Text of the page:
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In the media age, we are bombarded with information. Most of the time we do not know the original source of this information. For example, the BBC broadcasts a news item, a local news agency takes it from the BBC and in turn broadcasts it, someone hears it and shares in on Facebook, her friend reads it and tells my friend who then puts it on Twitter and then I see it. Sometimes I simply acknowledge the information, other times I consider it critically but I am not able to find the original source. I am looking for a verb/phrasal verb to say that inability to find the original source.

Sentence example:

The Media operate in such indirect ways that we usually _______ where the original source is.

Clearly, I am not looking for such obvious answers like "do not know" or "can't find out".

closed as primarily opinion-based by FumbleFingers, Rob_Ster, Drew, Edwin Ashworth, jimm101 Dec 3 '17 at 19:00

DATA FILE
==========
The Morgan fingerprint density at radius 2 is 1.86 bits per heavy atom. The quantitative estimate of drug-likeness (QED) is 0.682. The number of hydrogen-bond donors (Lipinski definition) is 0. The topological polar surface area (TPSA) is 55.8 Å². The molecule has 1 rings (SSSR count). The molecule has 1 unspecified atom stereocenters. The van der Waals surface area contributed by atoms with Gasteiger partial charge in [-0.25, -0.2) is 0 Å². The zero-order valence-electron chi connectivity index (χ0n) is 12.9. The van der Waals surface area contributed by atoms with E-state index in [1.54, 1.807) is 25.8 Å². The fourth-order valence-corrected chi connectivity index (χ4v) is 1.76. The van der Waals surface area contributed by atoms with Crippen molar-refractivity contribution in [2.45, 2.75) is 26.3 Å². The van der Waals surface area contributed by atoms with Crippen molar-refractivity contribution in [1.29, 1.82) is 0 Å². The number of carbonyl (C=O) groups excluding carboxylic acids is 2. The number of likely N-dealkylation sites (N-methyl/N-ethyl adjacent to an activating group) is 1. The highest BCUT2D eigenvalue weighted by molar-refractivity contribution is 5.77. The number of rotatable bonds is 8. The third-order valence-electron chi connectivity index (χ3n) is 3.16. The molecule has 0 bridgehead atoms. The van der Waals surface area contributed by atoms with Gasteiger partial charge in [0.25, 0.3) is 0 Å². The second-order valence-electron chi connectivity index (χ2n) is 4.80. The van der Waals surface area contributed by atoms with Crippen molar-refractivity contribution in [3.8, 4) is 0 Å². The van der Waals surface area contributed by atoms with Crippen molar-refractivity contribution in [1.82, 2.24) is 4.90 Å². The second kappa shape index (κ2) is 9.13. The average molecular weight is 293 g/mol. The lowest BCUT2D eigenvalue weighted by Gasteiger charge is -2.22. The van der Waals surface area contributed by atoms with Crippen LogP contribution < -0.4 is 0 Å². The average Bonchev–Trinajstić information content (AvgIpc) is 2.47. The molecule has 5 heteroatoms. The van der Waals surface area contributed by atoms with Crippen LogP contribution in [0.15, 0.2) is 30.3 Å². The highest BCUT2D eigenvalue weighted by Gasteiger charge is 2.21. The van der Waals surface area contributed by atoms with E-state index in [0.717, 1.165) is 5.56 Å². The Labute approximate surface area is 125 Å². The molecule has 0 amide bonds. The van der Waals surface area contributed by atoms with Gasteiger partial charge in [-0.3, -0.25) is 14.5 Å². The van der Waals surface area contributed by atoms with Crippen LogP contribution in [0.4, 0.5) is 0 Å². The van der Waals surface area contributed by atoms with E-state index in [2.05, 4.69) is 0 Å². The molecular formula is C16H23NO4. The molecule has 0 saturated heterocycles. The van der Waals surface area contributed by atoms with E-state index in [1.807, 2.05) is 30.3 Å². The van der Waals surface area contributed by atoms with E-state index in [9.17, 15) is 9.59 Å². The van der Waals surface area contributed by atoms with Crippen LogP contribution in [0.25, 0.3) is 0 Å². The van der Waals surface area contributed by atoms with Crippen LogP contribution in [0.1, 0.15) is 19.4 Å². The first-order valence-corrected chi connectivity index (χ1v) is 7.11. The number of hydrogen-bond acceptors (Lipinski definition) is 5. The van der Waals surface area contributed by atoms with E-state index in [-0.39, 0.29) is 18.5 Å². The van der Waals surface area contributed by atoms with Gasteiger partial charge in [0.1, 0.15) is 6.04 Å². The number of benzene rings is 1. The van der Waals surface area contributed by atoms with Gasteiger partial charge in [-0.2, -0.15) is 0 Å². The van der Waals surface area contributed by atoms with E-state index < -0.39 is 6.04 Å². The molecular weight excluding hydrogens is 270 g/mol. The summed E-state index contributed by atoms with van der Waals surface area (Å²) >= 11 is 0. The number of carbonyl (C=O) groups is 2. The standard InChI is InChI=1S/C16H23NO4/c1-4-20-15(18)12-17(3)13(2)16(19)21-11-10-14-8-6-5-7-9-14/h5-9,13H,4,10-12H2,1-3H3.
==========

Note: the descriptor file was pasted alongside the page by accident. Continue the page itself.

Many good questions generate some degree of opinion based on expert experience, but answers to this question will tend to be almost entirely based on opinions, rather than facts, references, or specific expertise. If this question can be reworded to fit the rules in the help center, please edit the question.

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Consider using (being unable to) trace back, e.g. as follows:

The media operate in such indirect ways that we usually cannot trace back back to the original source.

or simpliy to trace:

The media operate in such indirect ways that we usually cannot trace back the original source.

or untraceable:

The media operate in such indirect ways that the original source is usually untraceable.

From the Macmillan Dictionary:

[trace someone to something]

to discover the origin of something or how it developed

Rita decided to trace her family roots.

trace something back to something: Many phobias can be traced back to childhood experiences.

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The Media operate in such indirect ways that the original source is often obscured from us

Hidden, out of sight or inconspicuous. Difficult to understand.

-- Wiktionary

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